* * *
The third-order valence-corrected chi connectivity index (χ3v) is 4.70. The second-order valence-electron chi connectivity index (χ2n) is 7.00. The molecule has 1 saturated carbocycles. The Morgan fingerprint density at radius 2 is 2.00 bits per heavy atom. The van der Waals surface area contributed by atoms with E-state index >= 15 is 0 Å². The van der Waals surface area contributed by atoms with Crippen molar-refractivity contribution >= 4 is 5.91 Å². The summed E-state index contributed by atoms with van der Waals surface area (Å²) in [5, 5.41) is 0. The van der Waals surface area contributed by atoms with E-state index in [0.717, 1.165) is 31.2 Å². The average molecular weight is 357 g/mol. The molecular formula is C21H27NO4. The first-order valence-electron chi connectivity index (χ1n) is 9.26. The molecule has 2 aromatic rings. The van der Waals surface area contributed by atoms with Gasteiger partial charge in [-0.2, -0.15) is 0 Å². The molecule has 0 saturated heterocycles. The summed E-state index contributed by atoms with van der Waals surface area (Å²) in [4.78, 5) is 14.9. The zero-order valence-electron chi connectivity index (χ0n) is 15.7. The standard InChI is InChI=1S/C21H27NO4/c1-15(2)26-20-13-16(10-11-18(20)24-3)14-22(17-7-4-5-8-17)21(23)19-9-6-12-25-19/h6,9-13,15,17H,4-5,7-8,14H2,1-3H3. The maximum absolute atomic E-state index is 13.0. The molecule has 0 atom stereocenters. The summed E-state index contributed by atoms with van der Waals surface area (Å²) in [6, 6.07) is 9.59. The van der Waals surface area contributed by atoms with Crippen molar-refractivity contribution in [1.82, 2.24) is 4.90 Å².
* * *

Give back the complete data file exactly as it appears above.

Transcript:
The third-order valence-corrected chi connectivity index (χ3v) is 4.70. The second-order valence-electron chi connectivity index (χ2n) is 7.00. The molecule has 1 saturated carbocycles. The Morgan fingerprint density at radius 2 is 2.00 bits per heavy atom. The van der Waals surface area contributed by atoms with E-state index >= 15 is 0 Å². The van der Waals surface area contributed by atoms with Crippen molar-refractivity contribution >= 4 is 5.91 Å². The summed E-state index contributed by atoms with van der Waals surface area (Å²) in [5, 5.41) is 0. The van der Waals surface area contributed by atoms with E-state index in [0.717, 1.165) is 31.2 Å². The average molecular weight is 357 g/mol. The molecular formula is C21H27NO4. The first-order valence-electron chi connectivity index (χ1n) is 9.26. The molecule has 2 aromatic rings. The van der Waals surface area contributed by atoms with Gasteiger partial charge in [-0.2, -0.15) is 0 Å². The molecule has 0 saturated heterocycles. The summed E-state index contributed by atoms with van der Waals surface area (Å²) in [4.78, 5) is 14.9. The zero-order valence-electron chi connectivity index (χ0n) is 15.7. The standard InChI is InChI=1S/C21H27NO4/c1-15(2)26-20-13-16(10-11-18(20)24-3)14-22(17-7-4-5-8-17)21(23)19-9-6-12-25-19/h6,9-13,15,17H,4-5,7-8,14H2,1-3H3. The maximum absolute atomic E-state index is 13.0. The molecule has 0 atom stereocenters. The summed E-state index contributed by atoms with van der Waals surface area (Å²) in [6, 6.07) is 9.59. The van der Waals surface area contributed by atoms with Crippen molar-refractivity contribution in [1.82, 2.24) is 4.90 Å².